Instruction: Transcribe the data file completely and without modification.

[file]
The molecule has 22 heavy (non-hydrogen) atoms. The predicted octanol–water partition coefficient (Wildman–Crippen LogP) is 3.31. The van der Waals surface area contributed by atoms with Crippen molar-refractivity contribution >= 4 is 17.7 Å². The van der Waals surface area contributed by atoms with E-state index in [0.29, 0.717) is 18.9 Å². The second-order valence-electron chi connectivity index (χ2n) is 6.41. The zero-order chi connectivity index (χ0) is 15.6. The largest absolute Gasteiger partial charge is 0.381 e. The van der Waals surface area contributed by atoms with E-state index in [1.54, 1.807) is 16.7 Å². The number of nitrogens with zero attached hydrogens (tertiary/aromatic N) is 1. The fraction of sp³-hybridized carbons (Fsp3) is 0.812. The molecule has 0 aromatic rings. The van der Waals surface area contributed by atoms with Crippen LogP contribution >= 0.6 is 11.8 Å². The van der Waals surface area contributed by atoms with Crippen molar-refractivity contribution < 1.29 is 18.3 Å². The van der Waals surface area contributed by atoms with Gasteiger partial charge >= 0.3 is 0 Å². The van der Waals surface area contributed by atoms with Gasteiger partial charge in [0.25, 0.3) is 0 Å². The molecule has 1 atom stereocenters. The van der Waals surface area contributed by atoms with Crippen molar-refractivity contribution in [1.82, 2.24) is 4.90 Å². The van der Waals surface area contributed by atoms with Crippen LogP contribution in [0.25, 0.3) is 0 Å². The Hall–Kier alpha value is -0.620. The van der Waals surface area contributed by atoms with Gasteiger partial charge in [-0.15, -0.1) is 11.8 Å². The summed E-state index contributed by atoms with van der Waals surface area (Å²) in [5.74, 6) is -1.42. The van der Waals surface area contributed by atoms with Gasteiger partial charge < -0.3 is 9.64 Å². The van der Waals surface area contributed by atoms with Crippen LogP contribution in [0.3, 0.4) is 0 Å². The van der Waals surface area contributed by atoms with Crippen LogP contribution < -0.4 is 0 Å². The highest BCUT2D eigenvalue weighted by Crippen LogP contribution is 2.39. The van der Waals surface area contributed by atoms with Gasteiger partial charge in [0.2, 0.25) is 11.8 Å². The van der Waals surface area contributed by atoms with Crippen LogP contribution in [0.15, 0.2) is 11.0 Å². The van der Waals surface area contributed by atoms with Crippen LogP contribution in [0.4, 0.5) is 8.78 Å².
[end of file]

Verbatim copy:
The molecule has 22 heavy (non-hydrogen) atoms. The predicted octanol–water partition coefficient (Wildman–Crippen LogP) is 3.31. The van der Waals surface area contributed by atoms with Crippen molar-refractivity contribution >= 4 is 17.7 Å². The van der Waals surface area contributed by atoms with E-state index in [0.29, 0.717) is 18.9 Å². The second-order valence-electron chi connectivity index (χ2n) is 6.41. The zero-order chi connectivity index (χ0) is 15.6. The largest absolute Gasteiger partial charge is 0.381 e. The van der Waals surface area contributed by atoms with E-state index in [1.54, 1.807) is 16.7 Å². The number of nitrogens with zero attached hydrogens (tertiary/aromatic N) is 1. The fraction of sp³-hybridized carbons (Fsp3) is 0.812. The molecule has 0 aromatic rings. The van der Waals surface area contributed by atoms with Crippen LogP contribution >= 0.6 is 11.8 Å². The van der Waals surface area contributed by atoms with Crippen molar-refractivity contribution < 1.29 is 18.3 Å². The van der Waals surface area contributed by atoms with Gasteiger partial charge >= 0.3 is 0 Å². The van der Waals surface area contributed by atoms with Gasteiger partial charge in [0.25, 0.3) is 0 Å². The molecule has 1 atom stereocenters. The van der Waals surface area contributed by atoms with Crippen molar-refractivity contribution in [1.82, 2.24) is 4.90 Å². The van der Waals surface area contributed by atoms with Crippen LogP contribution in [0.25, 0.3) is 0 Å². The Hall–Kier alpha value is -0.620. The van der Waals surface area contributed by atoms with Gasteiger partial charge in [-0.15, -0.1) is 11.8 Å². The summed E-state index contributed by atoms with van der Waals surface area (Å²) in [5.74, 6) is -1.42. The van der Waals surface area contributed by atoms with Gasteiger partial charge < -0.3 is 9.64 Å². The van der Waals surface area contributed by atoms with Crippen LogP contribution in [0.3, 0.4) is 0 Å². The van der Waals surface area contributed by atoms with Crippen LogP contribution < -0.4 is 0 Å². The highest BCUT2D eigenvalue weighted by Crippen LogP contribution is 2.39. The van der Waals surface area contributed by atoms with Gasteiger partial charge in [0.2, 0.25) is 11.8 Å². The van der Waals surface area contributed by atoms with Crippen LogP contribution in [0.15, 0.2) is 11.0 Å². The van der Waals surface area contributed by atoms with Crippen LogP contribution in [0.4, 0.5) is 8.78 Å².